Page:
Pre conference event

Nordic-Baltic seminar on heritage interpretation

14 June 2013 in Uppsala, organised by the Swedish Centre for Nature Interpretation.

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Post conference trips

All post conference excursions are organised by the Swedish Centre for Nature Interpretation. They will take place only if at least ten participants sign up. For any questions, please don't hesitate to contact Per Sonnvik at or +46-18672 444.

UNESCO World Heritage Site - Birka

One-day excursion: 19 June 2013

The Birka archaeological site is located on Björkö Island in Lake Mälaren and was occupied in the 9th and 10th centuries. Hovgården is situated on the neighbouring island of Adelsö. Together, they make up an archaeological complex which illustrates the elaborate trading networks of Viking-Age Europe and their influence on the subsequent history of Scandinavia. Birka was also important as the site of the first Christian congregation in Sweden, founded in 831 by St Ansgar.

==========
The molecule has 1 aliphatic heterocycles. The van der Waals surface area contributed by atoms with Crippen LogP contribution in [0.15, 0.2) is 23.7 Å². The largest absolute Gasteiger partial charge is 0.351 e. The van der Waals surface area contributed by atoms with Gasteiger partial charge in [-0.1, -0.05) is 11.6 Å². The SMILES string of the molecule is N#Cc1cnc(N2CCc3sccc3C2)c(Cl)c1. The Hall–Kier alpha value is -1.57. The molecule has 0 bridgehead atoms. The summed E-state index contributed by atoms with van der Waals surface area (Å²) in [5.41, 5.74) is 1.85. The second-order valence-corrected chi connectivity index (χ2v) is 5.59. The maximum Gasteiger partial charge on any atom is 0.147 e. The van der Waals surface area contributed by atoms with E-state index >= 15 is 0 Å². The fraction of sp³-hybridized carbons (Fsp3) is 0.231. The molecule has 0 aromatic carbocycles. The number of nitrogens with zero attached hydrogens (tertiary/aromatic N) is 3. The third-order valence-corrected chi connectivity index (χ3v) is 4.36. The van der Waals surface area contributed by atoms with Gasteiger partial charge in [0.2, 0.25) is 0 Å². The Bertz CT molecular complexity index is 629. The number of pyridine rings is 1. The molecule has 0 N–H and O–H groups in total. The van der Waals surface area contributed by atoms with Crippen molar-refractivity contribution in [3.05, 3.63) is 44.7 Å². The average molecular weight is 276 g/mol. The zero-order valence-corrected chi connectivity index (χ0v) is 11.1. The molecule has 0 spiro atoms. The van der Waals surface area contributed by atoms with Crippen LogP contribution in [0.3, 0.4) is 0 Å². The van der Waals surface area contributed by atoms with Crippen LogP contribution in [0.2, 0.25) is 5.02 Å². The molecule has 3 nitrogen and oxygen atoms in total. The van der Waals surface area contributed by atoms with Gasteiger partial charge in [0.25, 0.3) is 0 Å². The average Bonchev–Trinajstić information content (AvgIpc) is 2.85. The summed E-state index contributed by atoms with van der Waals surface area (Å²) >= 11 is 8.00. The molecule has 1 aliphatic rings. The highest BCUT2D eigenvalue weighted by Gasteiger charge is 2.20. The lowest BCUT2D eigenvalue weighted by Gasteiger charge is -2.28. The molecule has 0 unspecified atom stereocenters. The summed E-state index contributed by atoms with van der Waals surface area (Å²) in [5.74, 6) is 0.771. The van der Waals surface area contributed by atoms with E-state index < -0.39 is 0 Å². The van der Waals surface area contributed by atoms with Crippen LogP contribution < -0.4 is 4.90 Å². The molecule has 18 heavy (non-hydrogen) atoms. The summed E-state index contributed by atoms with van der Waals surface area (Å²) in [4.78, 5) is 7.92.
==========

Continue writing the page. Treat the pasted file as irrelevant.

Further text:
On June 19th, we travel to the Björkö Island by ferry from Stockholm at 09:30 and return by 17:30. The journey takes us through the beautiful Archipelago of Stockholm. At Birka we visit a museum with a rather special mission: a museum without real archaeological items (the security costs would be too high with original items). Birka is a beautiful island with a typical archipelago landscape. The World Heritage Site is protected, but needs to be managed carefully

For the last couple of years a project about building techniques from the Viking age has been working full time at Birka. They are now building several houses, with old techniques and several Viking-ships and a reconstructed harbour. They use the results from the archaeological excavations at the site as a source of knowledge. Birka is starting to come alive again and when we stroll along the many trails, we will meet some of the caretakers of the landscape and discuss the interpretation along the way. Staff from SCNI will join the tour.

Find out more about Birka

There is a restaurant on the boat and one at Birka.